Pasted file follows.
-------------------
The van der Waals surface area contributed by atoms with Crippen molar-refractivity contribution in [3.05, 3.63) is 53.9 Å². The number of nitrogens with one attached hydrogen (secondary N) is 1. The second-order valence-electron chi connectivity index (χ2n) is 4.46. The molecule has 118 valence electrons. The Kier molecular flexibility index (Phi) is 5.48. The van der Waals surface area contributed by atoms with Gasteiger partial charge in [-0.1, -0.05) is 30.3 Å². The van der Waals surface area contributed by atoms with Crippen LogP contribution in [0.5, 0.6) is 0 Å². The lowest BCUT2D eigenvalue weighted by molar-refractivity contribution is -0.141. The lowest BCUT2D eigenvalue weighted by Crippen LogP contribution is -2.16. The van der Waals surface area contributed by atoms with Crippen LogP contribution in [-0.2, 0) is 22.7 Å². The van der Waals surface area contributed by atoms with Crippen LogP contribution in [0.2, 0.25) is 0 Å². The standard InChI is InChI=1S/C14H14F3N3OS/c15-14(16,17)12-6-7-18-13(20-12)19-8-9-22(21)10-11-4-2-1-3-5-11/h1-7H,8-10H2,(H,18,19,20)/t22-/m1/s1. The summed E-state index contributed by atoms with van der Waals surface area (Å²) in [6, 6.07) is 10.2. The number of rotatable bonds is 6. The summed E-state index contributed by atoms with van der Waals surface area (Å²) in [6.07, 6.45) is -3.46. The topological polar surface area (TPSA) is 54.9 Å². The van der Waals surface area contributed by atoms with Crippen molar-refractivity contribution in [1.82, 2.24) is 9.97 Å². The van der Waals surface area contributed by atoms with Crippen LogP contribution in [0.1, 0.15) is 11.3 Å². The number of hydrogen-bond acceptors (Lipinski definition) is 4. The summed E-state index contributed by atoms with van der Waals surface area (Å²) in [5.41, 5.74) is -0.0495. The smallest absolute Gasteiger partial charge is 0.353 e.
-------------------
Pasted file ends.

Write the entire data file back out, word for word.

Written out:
The van der Waals surface area contributed by atoms with Crippen molar-refractivity contribution in [3.05, 3.63) is 53.9 Å². The number of nitrogens with one attached hydrogen (secondary N) is 1. The second-order valence-electron chi connectivity index (χ2n) is 4.46. The molecule has 118 valence electrons. The Kier molecular flexibility index (Phi) is 5.48. The van der Waals surface area contributed by atoms with Gasteiger partial charge in [-0.1, -0.05) is 30.3 Å². The van der Waals surface area contributed by atoms with Crippen LogP contribution in [0.5, 0.6) is 0 Å². The lowest BCUT2D eigenvalue weighted by molar-refractivity contribution is -0.141. The lowest BCUT2D eigenvalue weighted by Crippen LogP contribution is -2.16. The van der Waals surface area contributed by atoms with Crippen LogP contribution in [-0.2, 0) is 22.7 Å². The van der Waals surface area contributed by atoms with Crippen LogP contribution in [0.2, 0.25) is 0 Å². The standard InChI is InChI=1S/C14H14F3N3OS/c15-14(16,17)12-6-7-18-13(20-12)19-8-9-22(21)10-11-4-2-1-3-5-11/h1-7H,8-10H2,(H,18,19,20)/t22-/m1/s1. The summed E-state index contributed by atoms with van der Waals surface area (Å²) in [6, 6.07) is 10.2. The number of rotatable bonds is 6. The summed E-state index contributed by atoms with van der Waals surface area (Å²) in [6.07, 6.45) is -3.46. The topological polar surface area (TPSA) is 54.9 Å². The van der Waals surface area contributed by atoms with Crippen molar-refractivity contribution in [1.82, 2.24) is 9.97 Å². The van der Waals surface area contributed by atoms with Crippen LogP contribution in [0.1, 0.15) is 11.3 Å². The number of hydrogen-bond acceptors (Lipinski definition) is 4. The summed E-state index contributed by atoms with van der Waals surface area (Å²) in [5.41, 5.74) is -0.0495. The smallest absolute Gasteiger partial charge is 0.353 e.